Enantiomerization is a first-order reaction; it means interconversion of one enantiomer into another (and vice versa).
This phenomenon is a typical feature of some configurationally unstable chiral compounds and it complicates separation
of racemic mixtures. For the study of enantiomerization, chromatographic separation techniques (GC, SFC, CE,
MEKC, HPLC) and NMR can be used. Chromatographic methods suitable for investigation of enantiomerization include
dynamic chromatography (if time scales of enantiomerization and separation are the same) and stopped-flow
chromatography (time scales of both processes are different). The present paper surveys the research of enantiomerization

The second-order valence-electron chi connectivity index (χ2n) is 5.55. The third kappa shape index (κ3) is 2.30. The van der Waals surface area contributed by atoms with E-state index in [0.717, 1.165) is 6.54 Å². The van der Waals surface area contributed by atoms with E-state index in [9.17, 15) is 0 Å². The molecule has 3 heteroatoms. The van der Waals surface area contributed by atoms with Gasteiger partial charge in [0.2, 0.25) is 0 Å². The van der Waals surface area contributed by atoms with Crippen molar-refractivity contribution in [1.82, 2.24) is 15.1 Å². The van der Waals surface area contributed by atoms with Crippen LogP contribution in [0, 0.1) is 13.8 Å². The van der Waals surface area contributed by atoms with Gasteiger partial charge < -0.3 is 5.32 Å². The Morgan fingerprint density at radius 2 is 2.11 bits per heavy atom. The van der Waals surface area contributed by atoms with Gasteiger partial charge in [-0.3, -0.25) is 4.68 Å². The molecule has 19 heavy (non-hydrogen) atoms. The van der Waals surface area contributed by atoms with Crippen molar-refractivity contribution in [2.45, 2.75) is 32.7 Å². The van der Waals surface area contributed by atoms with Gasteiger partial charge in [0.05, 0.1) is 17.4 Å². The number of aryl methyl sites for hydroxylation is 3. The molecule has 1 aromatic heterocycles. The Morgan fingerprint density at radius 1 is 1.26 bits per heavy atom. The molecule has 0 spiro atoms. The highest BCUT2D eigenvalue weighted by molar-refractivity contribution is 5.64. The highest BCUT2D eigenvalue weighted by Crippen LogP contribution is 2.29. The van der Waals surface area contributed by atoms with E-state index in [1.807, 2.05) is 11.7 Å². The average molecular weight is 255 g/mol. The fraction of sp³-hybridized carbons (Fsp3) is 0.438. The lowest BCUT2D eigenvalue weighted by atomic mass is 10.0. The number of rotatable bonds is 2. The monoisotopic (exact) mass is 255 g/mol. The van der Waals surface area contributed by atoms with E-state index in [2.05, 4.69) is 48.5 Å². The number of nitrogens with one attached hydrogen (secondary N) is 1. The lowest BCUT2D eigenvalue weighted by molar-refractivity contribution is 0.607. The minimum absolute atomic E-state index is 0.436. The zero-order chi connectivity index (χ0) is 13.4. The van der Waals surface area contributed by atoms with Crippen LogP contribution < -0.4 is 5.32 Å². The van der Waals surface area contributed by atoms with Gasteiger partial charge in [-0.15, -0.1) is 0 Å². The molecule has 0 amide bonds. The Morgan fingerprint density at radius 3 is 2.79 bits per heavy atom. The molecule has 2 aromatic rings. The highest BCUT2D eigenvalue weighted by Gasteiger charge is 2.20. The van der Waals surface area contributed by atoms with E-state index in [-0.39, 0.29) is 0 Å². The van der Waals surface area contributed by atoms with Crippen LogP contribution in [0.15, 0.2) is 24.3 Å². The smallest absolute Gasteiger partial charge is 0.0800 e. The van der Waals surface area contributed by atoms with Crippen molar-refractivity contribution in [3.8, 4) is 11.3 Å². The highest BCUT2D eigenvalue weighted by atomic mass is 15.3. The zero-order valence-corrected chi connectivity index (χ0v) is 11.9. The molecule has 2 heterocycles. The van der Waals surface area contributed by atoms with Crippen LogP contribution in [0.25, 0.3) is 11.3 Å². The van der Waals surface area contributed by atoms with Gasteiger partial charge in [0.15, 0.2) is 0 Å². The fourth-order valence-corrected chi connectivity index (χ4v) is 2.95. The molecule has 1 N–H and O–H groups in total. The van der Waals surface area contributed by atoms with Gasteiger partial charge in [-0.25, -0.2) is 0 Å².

from 1975, when papers describing enantiomerization in greater detail were published, to the present. Today,
mathematical approaches and computer-assisted deconvolution procedures are commonly used for evaluation of enantiomerization
– calculation of thermodynamic parameters (ΔGapp, ΔHapp, ΔSapp) and rate constants (k1app,
k(-1)app). The aim of many publications was not only determination of the enantiomerization energy barrier, but the
influence of the chiral stationary phase on enantiomerization was studied as well. In some cases, enantiomerization
was used for preparative purposes – a pure enantiomer was obtained and thus complicated synthesis was excluded.
enantiomerization – interconversion – configuration unstable drugs – kinetic rate constants –